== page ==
Prophet Muhammad participated in a meeting when he was twenty for an agreement known as the Hilf al-Fudul. The Hilf al-Fudul was drawn up to prevent injustices that were being practiced against the weak and weary people who came to Mecca for pilgrimage or trade, and to prevent the tribal wars that frequently broke out. The Hilf al-Fudul was drawn up under the auspices of Zubayr bin Abdulmuttalib, Prophet Muhammad's uncle, and under the leadership of Jud'an at-Taymi, the richest, oldest and most influential tribal leader in Mecca.

The term Hilf al-Fudul means "the alliance of the virtuous". The people who joined in this movement swore that they would protect everyone, be they natives or strangers, who encountered injustice and that they would act as one and help each other financially to ensure that these people got what they deserved. Prophet Muhammad talked about this alliance, praising it, and said: "I was present in Abdullah bin Judan's house when they concluded a pact so excellent that I would not change my part in it even for a herd of red camels; if I was asked now, in Islam, to take part in it, I would gladly agree." According to an account by Balazuri, in the Islamic period Abu Jahil refused to pay the price of something that he had purchased from a man who was a member of the Arash. A polytheist who knew the hostility of Abu Jahil towards the Prophet jokingly told the aggrieved trader that he could apply to the Prophet who was in the Kaaba and that the Prophet would give him his money back. Upon hearing these words, the trader went to the Kaaba, explained the situation to Prophet Muhammad and asked for his help. The Prophet went to Abu Jahil's house and took the money without any confrontation.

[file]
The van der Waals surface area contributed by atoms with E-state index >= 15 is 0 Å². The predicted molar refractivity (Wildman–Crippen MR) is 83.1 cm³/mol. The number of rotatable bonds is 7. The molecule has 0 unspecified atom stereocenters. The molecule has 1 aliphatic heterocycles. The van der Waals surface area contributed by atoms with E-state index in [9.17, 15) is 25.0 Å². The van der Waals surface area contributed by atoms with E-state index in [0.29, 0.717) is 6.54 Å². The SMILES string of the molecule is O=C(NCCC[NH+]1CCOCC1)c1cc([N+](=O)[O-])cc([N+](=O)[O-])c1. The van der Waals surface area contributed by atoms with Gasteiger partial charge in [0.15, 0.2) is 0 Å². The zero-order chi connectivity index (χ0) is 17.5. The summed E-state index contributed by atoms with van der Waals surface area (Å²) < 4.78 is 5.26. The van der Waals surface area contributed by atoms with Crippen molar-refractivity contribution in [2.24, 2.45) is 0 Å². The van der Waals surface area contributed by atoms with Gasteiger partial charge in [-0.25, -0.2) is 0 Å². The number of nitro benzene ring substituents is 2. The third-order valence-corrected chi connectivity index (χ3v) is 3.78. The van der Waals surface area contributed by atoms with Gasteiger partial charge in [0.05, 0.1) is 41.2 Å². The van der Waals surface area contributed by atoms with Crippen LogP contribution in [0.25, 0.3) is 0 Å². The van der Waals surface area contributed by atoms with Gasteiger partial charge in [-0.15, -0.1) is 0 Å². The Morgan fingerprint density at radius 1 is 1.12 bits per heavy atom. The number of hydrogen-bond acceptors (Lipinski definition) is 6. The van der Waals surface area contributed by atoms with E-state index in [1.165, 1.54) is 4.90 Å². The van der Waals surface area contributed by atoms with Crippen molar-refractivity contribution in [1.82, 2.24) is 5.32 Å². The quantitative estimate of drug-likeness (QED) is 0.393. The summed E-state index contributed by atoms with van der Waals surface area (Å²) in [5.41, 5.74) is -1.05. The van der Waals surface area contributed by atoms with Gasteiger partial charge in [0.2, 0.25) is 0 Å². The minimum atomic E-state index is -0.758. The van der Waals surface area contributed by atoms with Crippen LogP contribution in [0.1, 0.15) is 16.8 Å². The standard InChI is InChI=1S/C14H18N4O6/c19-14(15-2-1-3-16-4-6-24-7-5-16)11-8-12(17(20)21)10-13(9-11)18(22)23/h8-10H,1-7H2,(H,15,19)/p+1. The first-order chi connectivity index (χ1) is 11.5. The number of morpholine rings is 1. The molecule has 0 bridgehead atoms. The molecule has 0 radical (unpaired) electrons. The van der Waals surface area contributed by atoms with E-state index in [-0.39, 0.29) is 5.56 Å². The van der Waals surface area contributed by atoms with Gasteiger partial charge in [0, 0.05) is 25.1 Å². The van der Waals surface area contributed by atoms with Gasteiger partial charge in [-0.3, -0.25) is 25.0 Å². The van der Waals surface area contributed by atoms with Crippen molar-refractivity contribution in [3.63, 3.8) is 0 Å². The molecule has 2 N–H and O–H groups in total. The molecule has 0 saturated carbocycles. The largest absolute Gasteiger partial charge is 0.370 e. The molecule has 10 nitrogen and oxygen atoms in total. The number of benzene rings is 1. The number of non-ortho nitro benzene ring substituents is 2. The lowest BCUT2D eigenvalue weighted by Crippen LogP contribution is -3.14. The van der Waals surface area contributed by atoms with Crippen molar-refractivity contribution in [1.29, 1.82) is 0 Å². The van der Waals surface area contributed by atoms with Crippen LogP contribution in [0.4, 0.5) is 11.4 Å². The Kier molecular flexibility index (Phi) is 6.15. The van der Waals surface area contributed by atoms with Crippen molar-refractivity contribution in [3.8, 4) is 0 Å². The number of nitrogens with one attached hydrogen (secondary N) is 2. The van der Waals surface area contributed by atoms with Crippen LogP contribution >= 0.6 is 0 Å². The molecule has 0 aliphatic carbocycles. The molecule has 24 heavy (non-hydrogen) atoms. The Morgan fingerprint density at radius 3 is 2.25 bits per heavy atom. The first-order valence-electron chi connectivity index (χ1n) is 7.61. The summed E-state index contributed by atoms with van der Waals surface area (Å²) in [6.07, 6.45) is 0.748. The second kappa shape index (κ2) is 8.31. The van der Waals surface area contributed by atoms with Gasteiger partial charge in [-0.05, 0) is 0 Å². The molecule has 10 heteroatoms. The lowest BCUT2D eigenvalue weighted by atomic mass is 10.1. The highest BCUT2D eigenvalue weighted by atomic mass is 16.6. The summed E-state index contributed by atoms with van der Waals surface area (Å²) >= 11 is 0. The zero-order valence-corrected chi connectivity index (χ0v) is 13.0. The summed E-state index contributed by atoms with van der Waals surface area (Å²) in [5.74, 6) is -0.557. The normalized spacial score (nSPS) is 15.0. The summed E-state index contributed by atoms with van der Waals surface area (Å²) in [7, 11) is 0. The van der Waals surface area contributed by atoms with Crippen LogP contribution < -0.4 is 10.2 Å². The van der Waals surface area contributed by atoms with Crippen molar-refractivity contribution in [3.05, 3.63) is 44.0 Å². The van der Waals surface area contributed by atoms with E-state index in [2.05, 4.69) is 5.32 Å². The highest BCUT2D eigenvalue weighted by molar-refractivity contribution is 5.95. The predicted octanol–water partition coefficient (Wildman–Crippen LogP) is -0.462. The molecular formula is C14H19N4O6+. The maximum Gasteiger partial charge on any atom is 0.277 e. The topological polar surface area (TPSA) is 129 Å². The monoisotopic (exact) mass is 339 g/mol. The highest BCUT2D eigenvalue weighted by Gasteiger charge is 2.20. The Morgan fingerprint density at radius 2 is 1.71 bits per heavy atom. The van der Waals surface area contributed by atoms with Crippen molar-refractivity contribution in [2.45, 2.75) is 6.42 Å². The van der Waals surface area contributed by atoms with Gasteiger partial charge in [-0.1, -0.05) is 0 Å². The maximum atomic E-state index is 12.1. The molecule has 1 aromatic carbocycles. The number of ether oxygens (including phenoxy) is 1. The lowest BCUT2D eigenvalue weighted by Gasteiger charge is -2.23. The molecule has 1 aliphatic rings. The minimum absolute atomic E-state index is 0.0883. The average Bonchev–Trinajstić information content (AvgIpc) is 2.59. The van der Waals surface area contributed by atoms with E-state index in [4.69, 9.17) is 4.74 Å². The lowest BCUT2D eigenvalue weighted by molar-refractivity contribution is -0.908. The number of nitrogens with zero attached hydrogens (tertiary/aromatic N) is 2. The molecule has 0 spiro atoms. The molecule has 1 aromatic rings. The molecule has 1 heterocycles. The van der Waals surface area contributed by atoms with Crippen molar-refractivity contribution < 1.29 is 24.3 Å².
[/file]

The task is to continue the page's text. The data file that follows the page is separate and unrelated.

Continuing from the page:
Prophet Muhammad made his living through trade, like many of the Quraishis in Mecca. Prophet Muhammad embarked on his career in trade by helping Abu Talib, who was involved in trade in cloth and grain. Prophet Muhammad continued this trade when his uncle became older. It is known that Prophet Muhammad traveled to various places for purposes of trade. It is known that Muhammad went to the Hubasha emporium when he was a teenager, to Yemen once or twice, to the Mushakkar and Daba emporiums in eastern Arabia, and even to Ethiopia. As a result of these journeys, Prophet Muhammad not only learned about the necessities of commercial life, but also became acquainted with the people living in certain regions of Arabia, and learned about their languages, dialects, religions, and political and social conditions. In all sources it is stated that Prophet Muhammad lived an honest life and remained removed from the wrong-doings in the Age of Ignorance. At the age of twenty-five, he was known as Muhammadu'l-amin or Al-Amin (the Trustworthy) because of his decency, bravery, compassion, fairness, and his honesty and reliability in trade. The Meccan trader Qays bin Saib stated that he had made many deals with Prophet Muhammad but that he had never come across a partner in trade who was better than he. He said: "When he set out on a journey, I would give him some transactions to carry out for me. After the journey he would not return to his house until he had told me about the transactions to satisfy me. In contrast, when I set out on a journey travel and he gave some transactions to carry out, upon my return he would ask only whether I was healthy and in good condition, unlike other people, who asked me questions about trade."

1 comment:

  1. This is very helpful for me in making me make my project.I was wondering how I am going to make my project.may Allah bless all of us...